Mother’s Day is celebrated on the second Sunday of May every year. Why Mother’s Day is Celebrated Let’s know its history …
The credit for popularizing and celebrating Mother’s Day across the world goes to Anna M. Jarvis of America. Anna was born in West Virginia, USA. His mother Anna Rees Jarvis was a Sunday School teacher in a church for 2 decades.
Once upon a time. Her mother was referring to a text on the mother in the Bible during the Sunday School session. Jarvis was 12 years old at the time. His mother expressed a wish during the lesson. He heard his mother say, a day would come when many would dedicate a day to celebrate motherhood and motherhood. Till that time there were days dedicated only to men, which were celebrated. There was no day for women.
Two years after Anna’s mother died, Anna and her friends launched a campaign. He garnered public support for Mother’s Day national holiday. He observed that children usually forget their mother’s contribution. He wanted the children to respect her and appreciate her contributions when her mother was alive.
He hoped that when this day is celebrated as Mother’s Day, the relationship between mother and the whole family will be strengthened. On May 8, 1914, the United States Parliament declared Mother’s Day on the second Sunday of May. The then US President Woodrow Wilson also declared the day a national holiday.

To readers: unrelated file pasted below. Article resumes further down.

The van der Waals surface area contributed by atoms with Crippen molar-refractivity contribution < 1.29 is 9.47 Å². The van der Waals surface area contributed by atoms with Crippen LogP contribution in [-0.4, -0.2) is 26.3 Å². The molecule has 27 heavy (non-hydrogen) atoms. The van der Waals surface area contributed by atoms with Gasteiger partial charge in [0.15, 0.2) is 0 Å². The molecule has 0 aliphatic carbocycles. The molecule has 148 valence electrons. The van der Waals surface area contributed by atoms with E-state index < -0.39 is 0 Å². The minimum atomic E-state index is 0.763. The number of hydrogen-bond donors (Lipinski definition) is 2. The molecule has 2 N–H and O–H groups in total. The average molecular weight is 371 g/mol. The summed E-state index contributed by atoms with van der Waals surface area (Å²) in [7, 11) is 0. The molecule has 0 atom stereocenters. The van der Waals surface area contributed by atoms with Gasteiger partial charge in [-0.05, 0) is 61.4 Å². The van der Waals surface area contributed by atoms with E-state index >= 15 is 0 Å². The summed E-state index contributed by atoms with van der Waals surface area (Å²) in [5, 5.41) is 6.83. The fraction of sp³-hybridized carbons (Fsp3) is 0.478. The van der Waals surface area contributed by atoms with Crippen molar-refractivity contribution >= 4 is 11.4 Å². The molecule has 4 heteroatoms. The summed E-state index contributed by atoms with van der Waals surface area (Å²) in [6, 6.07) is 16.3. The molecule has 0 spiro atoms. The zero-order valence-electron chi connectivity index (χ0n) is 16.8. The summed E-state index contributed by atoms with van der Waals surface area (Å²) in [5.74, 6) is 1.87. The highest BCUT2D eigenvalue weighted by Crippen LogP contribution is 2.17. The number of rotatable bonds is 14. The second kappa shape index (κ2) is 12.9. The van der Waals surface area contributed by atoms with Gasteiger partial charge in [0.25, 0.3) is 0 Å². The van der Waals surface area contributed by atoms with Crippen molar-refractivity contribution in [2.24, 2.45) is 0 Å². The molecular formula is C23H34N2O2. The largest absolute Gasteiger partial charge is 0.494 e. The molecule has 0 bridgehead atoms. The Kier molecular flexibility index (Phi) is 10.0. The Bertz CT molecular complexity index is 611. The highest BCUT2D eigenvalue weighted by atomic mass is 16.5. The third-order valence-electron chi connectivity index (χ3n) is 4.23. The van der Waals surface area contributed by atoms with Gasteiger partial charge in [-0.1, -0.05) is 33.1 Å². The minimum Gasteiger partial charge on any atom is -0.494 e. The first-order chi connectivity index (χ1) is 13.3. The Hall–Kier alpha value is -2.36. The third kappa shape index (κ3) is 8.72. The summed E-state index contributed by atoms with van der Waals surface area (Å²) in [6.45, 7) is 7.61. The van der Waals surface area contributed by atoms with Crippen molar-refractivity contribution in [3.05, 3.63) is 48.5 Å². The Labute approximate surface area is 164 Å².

Mother’s Day gets its roots in history:
The day was also dedicated to ancient Greece and Rome to motherhood and motherhood. They considered goddesses as mothers and organized celebrations in her honor. But modern Mother’s Day has its roots in ‘Mothering Sunday’.
It was celebrated by people of Christianity in many countries of England and Europe. Devotees used to gather for prayers at the main church on the fourth Sunday of the Lent season. The main church was known as the Mother Church. Over time it became celebrated to honor the mother. Children used to offer flowers and other things to their mothers as a token of love and respect.